The digital-to-analog converter 13 described with reference to FIG. 3, has four bit resolution. The off-hook tip to ring lead voltage is typically considerably less than the on-hook battery voltage. In order to detect the lower off-hook voltage, the gain of differential amplifier 33 is increased from its on-hook gain. The gain of amplifier 33 is increased by closing switch 38 under control of the microprocessor 10, such that resistors 35 and 36 are connected in parallel to the tip terminal and the inverting input of differential amplifier 33, and resistors 34 and 37 are connected in parallel to the ring terminal and the non-inverting input of differential amplifier 33. Hence, the effective input resistances connected between the tip and ring leads and respective inputs of differential amplifier 33 are lowered to approximately 2.5 M ohms from 10 M ohms, thereby increasing the gain and resolution of amplifier 33 for detecting the low off-hook tip to ring lead voltage.

With reference to FIG. 5, the +5 volt power supply is connected via resistor 51 to the LS/GS output of the trunk circuit and to a resistor 52 having a terminal thereof connected to a source of -48 volt potential via a jumper clip 53. In order to configure the trunk circuit for ground start operation, jumper clip 53 is disconnected. The LS/GS signal is a simple DC voltage of either +5 volts (in the event clip 53 is disconnected) or approximately -4 volts (in the event jumper clip 53 is connected). The ratio of resistance of resistors 51 and 52 is chosen such that the LS/GS signal is in the range of from approximately -4 volts to +5 volts.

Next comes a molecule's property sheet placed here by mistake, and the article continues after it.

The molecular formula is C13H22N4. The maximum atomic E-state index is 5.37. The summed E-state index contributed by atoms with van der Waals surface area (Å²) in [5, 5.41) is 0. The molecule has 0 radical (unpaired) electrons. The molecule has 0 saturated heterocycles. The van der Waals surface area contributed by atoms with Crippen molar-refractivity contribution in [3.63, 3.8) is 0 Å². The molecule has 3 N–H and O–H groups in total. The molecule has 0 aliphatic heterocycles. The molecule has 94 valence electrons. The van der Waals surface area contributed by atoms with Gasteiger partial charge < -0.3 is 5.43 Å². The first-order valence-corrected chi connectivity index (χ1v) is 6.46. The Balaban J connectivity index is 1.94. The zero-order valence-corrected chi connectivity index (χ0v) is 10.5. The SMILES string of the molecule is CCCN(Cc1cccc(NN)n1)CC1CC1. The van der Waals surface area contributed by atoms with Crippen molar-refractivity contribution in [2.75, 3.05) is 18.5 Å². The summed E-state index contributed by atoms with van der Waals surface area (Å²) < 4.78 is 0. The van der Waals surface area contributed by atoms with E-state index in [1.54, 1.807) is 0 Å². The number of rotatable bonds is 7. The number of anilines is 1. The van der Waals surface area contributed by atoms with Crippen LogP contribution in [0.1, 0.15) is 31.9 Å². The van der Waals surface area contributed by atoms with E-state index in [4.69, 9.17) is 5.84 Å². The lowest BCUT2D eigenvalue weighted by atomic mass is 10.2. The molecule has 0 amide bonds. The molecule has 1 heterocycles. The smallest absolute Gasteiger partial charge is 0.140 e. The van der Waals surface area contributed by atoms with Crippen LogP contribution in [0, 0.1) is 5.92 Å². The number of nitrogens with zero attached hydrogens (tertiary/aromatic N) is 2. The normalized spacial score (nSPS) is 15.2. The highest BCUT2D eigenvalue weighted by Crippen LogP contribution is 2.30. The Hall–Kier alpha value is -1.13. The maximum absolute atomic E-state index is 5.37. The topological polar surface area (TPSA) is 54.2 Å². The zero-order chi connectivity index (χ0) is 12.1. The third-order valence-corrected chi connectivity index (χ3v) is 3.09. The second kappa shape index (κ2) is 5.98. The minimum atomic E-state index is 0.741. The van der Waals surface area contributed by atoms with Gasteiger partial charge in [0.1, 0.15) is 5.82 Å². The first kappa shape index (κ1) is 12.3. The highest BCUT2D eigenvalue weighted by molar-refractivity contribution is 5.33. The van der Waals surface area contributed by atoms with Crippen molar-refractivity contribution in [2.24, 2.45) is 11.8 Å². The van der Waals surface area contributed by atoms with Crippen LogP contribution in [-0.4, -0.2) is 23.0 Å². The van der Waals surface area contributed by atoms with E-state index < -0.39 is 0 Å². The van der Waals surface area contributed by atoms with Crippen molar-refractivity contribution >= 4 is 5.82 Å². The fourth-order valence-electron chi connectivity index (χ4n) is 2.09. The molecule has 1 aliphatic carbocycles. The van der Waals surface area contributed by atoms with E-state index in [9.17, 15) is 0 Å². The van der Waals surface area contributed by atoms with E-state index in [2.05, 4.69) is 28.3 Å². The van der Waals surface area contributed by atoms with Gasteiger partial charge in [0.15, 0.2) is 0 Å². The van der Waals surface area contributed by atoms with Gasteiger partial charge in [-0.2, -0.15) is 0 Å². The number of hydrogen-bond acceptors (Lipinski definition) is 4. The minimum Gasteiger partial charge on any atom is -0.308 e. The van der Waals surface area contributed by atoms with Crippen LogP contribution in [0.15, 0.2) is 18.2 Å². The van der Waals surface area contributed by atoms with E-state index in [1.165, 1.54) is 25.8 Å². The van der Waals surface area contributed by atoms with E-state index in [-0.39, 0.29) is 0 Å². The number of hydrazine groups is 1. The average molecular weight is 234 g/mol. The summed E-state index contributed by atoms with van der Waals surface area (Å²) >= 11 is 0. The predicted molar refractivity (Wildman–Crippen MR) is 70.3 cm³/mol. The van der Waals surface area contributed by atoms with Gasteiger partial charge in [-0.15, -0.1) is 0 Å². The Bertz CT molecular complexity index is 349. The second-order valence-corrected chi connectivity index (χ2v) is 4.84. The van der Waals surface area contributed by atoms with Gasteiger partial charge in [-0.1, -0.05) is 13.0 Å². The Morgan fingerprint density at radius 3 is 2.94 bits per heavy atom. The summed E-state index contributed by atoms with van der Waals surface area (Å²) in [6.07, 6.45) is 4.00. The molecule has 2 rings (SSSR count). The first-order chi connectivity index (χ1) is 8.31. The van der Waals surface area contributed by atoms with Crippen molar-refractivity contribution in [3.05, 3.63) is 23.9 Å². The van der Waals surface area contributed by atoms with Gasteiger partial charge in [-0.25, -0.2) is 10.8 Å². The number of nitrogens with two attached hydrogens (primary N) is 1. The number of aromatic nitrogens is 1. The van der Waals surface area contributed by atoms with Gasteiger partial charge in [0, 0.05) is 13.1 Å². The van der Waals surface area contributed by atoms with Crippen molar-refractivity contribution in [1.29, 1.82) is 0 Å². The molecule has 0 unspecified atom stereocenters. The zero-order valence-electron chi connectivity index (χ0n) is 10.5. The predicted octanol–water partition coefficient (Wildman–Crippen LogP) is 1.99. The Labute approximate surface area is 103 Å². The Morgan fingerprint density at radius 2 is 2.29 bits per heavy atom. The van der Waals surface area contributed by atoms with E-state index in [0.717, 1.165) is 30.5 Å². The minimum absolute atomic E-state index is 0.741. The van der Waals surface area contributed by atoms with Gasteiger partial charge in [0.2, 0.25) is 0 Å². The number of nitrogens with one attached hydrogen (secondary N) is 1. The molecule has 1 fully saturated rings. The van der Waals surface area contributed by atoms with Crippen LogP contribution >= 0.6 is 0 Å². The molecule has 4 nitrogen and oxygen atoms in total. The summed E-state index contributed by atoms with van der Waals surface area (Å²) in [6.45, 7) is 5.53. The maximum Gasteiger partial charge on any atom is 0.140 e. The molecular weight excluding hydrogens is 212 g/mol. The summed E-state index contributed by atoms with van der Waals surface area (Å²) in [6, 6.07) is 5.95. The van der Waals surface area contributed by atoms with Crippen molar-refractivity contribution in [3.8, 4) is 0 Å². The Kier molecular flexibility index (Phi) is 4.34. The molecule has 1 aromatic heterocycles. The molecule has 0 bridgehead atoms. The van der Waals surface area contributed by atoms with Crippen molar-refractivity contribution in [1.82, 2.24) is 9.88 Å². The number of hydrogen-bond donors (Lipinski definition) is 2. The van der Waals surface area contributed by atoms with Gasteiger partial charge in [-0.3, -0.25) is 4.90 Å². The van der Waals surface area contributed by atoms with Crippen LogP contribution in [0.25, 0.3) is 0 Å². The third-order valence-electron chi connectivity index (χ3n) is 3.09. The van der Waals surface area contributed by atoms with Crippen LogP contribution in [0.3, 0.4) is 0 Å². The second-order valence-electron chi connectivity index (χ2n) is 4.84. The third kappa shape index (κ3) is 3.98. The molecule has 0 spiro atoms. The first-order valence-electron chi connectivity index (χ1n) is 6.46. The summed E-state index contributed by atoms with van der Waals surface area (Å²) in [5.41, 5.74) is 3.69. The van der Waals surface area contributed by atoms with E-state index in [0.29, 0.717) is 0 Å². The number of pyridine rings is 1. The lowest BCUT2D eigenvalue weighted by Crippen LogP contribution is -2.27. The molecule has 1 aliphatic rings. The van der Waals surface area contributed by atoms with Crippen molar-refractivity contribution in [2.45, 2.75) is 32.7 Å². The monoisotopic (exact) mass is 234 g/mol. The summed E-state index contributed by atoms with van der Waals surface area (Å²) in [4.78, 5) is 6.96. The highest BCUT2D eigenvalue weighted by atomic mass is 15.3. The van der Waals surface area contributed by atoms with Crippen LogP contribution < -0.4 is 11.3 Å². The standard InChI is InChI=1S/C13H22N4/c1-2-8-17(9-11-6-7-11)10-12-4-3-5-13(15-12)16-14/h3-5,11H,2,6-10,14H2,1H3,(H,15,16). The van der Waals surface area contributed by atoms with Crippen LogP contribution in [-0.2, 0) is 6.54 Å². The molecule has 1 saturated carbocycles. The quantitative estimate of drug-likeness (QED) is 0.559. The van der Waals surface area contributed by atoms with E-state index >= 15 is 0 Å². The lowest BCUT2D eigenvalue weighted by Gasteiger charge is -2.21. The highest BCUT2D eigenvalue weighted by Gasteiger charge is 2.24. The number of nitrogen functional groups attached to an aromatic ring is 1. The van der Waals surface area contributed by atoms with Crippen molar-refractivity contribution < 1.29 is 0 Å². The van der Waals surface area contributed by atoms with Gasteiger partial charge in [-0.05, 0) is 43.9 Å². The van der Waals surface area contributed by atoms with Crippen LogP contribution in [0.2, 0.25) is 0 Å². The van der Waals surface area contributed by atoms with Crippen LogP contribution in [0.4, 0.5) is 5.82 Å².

With reference to FIG. 6, M and MM leads extending from the central office are connected via input resistors 54 and 55 respectively to inverting and non-inverting inputs of a differential amplifier 57. The non-inverting input of amplifier 57 is connected to ground via resistor 56, and the inverting input thereof is connected via feedback resistor 58 to the output in a well known manner. The output of amplifier 57 is connected via a low pass filter circuit comprised of resistor 59 and capacitor 60, to the MSG output of the trunk circuit.

Meter pulse signals are typically differentially applied to the M and MM leads by the remote central office. During a positive portion of the signal the voltage on the MM lead is greater than that on the M lead. Consequently, the output of amplifier 57 goes to a high level, charging capacitor 60. In the absence of meter pulse signals, the MSG signal is more positive than aproximately -0.42 volts, and in the event of detection of a meter pulse, the MSG signal goes more negative than approximately -0.42 volts.

In Europe, well known meter pulse detection circuitry is typically connected to the tip and ring leads, for detection of the standard 16 kHz amplitude modulated meter pulse signals thereon.

In summary, the present invention is a circuit for detecting status signals carried by one or more telephone trunk lines, generating control signals in response thereto and multiplexing the control signals for application to a comparator circuit. The present trunk line status circuit is significantly less expensive and requires fewer components than prior art trunk line status circuits.

It will be understood that variations or other embodiments may now be conceived by a person skilled in the art understanding this invention.